With the Muslim population of America more than doubling in the last seven years, according to the recently released Pew Research Center survey, “America’s Changing Religious Landscape,” the Jewish community appears poised to ramp up its outreach to Muslims.
According to one prominent Jewish leader of interfaith activities, relations with Muslims Americans are now “the great challenge of the 21st century.”
Rabbi Noam Marans, director of interreligious and intergroup relations at the American Jewish Committee, said the AJC, recognizing this demographic fact, is just one of several Jewish organizations that have increased their outreach to the Muslim community in recent years and usually found members of the Muslim faith to be willing partners.
“The overwhelming majority of U.S. Muslims are people of goodwill who want to contribute to the positive American mosaic and see interreligious relations as the key to the American ethos,” Rabbi Marans said.
Deeper ties with Muslims would constitute something of a pivot point for the Jewish community, as Jewish-Christian relations have long been the focus of the interfaith effort. But relations with mainline Protestants — once key partners with Jews in the struggle over civil rights two generations ago — have been severely strained in recent years over Israel. The Presbyterians, Methodists and the United Church of Christ have led the effort to impose economic sanctions on Israel for its perceived policies on the West Bank. (In what could be a good sign for some in the Jewish community, the percentage of mainline Protestants fell by 3.4 points since 2007, according to the Pew study.)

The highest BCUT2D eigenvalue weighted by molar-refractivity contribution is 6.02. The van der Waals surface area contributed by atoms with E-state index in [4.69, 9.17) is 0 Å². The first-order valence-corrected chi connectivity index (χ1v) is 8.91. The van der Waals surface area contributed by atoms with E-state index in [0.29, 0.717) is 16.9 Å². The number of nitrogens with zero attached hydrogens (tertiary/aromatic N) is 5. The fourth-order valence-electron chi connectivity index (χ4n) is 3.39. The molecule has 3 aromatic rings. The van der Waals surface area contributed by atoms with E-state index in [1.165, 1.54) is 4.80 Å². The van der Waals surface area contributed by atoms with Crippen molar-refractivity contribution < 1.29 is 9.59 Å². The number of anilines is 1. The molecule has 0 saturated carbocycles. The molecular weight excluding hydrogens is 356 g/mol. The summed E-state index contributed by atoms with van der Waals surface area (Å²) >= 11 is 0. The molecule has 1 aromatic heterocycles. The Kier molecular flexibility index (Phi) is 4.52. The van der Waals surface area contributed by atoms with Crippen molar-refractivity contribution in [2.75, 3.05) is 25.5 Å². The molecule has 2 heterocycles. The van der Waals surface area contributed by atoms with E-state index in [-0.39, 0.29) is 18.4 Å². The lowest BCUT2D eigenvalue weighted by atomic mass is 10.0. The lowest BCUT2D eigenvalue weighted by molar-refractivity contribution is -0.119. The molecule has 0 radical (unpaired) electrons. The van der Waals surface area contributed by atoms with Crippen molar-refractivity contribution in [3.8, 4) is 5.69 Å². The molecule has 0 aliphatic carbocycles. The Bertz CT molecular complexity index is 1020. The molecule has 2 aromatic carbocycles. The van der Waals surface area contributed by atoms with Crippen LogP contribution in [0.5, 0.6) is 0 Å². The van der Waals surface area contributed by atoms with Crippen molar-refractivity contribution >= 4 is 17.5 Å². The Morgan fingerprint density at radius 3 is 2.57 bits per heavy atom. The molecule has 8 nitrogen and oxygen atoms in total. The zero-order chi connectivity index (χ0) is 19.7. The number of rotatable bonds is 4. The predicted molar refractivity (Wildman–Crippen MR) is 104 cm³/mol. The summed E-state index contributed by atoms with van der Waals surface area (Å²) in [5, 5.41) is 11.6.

The percentage of Americans who identify as Muslims, 0.9 percent, is still far less than the figure for Jewish Americans — 1.9 percent, according to Pew. But the growing number of Muslims — they represented 0.4 percent of the U.S. population in 2007 — reinforces predictions demographers have made for a generation that they will equal or surpass the Jewish population in the U.S. in a matter of decades.
“With demographic changes, [Muslims] become an important factor in the lives of many cities” and in that of the cities’ Jewish residents, said Ethan Felson, senior vice president of the Jewish Council for Public Affairs.
But a visible push for Jewish outreach to Muslims could run into some strong headwinds. Many members of the Jewish community tend to join other non-Muslims in this country in asking, “Where are the moderate Muslims?” and questioning what the fidelity of Muslims who take part in dialogue activities will be if the Middle East heats up again and public sentiment turns against Israel.
Representatives of Jewish organizations that coordinate joint activities with the Muslim community agreed that what they described as “the elephant in the room,” the often deteriorating political and military conditions in the Middle East peace process, presents a challenge that all the Jewish and Muslim participants circumvent by an agreeing-to-disagree approach. And then there is the increasing prominence of confrontational activist Pamela Geller. Her American Freedom Defense Initiative has sponsored bus posters that many people see as anti-Muslim and incendiary, and the AFDI sponsored this month’s Muhammad cartoon contest in Garland, Texas, where two jihadists were killed in a shootout with police. All of that, observers say, further complicates the work of Muslim-Jewish “dialogue” groups.